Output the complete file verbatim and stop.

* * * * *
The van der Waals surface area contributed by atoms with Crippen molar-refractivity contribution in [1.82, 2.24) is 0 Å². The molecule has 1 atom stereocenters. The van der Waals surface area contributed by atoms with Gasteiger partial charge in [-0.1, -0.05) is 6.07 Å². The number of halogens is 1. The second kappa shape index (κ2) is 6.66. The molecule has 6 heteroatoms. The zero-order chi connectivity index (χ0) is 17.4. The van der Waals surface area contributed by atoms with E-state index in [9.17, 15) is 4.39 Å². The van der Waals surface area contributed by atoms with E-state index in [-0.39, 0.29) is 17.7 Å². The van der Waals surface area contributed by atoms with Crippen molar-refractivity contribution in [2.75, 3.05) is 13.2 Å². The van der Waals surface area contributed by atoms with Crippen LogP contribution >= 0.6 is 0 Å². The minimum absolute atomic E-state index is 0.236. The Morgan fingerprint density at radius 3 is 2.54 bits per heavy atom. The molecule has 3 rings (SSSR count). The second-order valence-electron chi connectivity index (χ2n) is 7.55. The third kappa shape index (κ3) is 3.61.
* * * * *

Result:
The van der Waals surface area contributed by atoms with Crippen molar-refractivity contribution in [1.82, 2.24) is 0 Å². The molecule has 1 atom stereocenters. The van der Waals surface area contributed by atoms with Gasteiger partial charge in [-0.1, -0.05) is 6.07 Å². The number of halogens is 1. The second kappa shape index (κ2) is 6.66. The molecule has 6 heteroatoms. The zero-order chi connectivity index (χ0) is 17.4. The van der Waals surface area contributed by atoms with E-state index in [9.17, 15) is 4.39 Å². The van der Waals surface area contributed by atoms with E-state index in [-0.39, 0.29) is 17.7 Å². The van der Waals surface area contributed by atoms with Crippen molar-refractivity contribution in [2.75, 3.05) is 13.2 Å². The van der Waals surface area contributed by atoms with Crippen LogP contribution >= 0.6 is 0 Å². The minimum absolute atomic E-state index is 0.236. The Morgan fingerprint density at radius 3 is 2.54 bits per heavy atom. The molecule has 3 rings (SSSR count). The second-order valence-electron chi connectivity index (χ2n) is 7.55. The third kappa shape index (κ3) is 3.61.